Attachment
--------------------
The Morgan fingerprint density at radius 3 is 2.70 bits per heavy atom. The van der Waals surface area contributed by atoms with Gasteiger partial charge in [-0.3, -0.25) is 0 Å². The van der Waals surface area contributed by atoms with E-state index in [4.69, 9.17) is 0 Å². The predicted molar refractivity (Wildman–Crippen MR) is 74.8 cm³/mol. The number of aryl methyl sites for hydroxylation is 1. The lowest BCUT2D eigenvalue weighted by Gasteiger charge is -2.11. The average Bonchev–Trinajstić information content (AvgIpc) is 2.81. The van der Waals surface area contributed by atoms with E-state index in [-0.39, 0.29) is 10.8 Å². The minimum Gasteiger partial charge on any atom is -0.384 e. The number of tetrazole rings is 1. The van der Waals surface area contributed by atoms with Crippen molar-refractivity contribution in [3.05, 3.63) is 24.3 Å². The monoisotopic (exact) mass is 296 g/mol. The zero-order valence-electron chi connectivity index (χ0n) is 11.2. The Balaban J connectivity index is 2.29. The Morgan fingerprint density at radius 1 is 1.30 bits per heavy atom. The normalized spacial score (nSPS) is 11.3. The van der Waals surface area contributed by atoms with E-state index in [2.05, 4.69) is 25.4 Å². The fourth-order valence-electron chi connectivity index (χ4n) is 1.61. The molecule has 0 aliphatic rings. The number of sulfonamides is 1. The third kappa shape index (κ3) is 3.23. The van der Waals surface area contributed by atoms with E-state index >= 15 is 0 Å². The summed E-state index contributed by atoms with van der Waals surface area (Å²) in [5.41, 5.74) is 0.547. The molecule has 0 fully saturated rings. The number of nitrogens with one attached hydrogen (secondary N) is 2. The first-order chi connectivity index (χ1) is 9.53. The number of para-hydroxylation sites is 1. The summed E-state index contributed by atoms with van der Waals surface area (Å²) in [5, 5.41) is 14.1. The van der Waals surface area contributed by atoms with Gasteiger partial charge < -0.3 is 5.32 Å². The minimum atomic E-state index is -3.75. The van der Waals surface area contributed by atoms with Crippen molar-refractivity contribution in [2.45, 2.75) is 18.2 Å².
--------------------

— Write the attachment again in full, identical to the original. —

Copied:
The Morgan fingerprint density at radius 3 is 2.70 bits per heavy atom. The van der Waals surface area contributed by atoms with Gasteiger partial charge in [-0.3, -0.25) is 0 Å². The van der Waals surface area contributed by atoms with E-state index in [4.69, 9.17) is 0 Å². The predicted molar refractivity (Wildman–Crippen MR) is 74.8 cm³/mol. The number of aryl methyl sites for hydroxylation is 1. The lowest BCUT2D eigenvalue weighted by Gasteiger charge is -2.11. The average Bonchev–Trinajstić information content (AvgIpc) is 2.81. The van der Waals surface area contributed by atoms with E-state index in [-0.39, 0.29) is 10.8 Å². The minimum Gasteiger partial charge on any atom is -0.384 e. The number of tetrazole rings is 1. The van der Waals surface area contributed by atoms with Crippen molar-refractivity contribution in [3.05, 3.63) is 24.3 Å². The monoisotopic (exact) mass is 296 g/mol. The zero-order valence-electron chi connectivity index (χ0n) is 11.2. The Balaban J connectivity index is 2.29. The Morgan fingerprint density at radius 1 is 1.30 bits per heavy atom. The normalized spacial score (nSPS) is 11.3. The van der Waals surface area contributed by atoms with E-state index in [2.05, 4.69) is 25.4 Å². The fourth-order valence-electron chi connectivity index (χ4n) is 1.61. The molecule has 0 aliphatic rings. The number of sulfonamides is 1. The third kappa shape index (κ3) is 3.23. The van der Waals surface area contributed by atoms with E-state index >= 15 is 0 Å². The summed E-state index contributed by atoms with van der Waals surface area (Å²) in [5.41, 5.74) is 0.547. The molecule has 0 fully saturated rings. The number of nitrogens with one attached hydrogen (secondary N) is 2. The first-order chi connectivity index (χ1) is 9.53. The number of para-hydroxylation sites is 1. The summed E-state index contributed by atoms with van der Waals surface area (Å²) in [5, 5.41) is 14.1. The van der Waals surface area contributed by atoms with Gasteiger partial charge < -0.3 is 5.32 Å². The minimum atomic E-state index is -3.75. The van der Waals surface area contributed by atoms with Crippen molar-refractivity contribution in [2.45, 2.75) is 18.2 Å².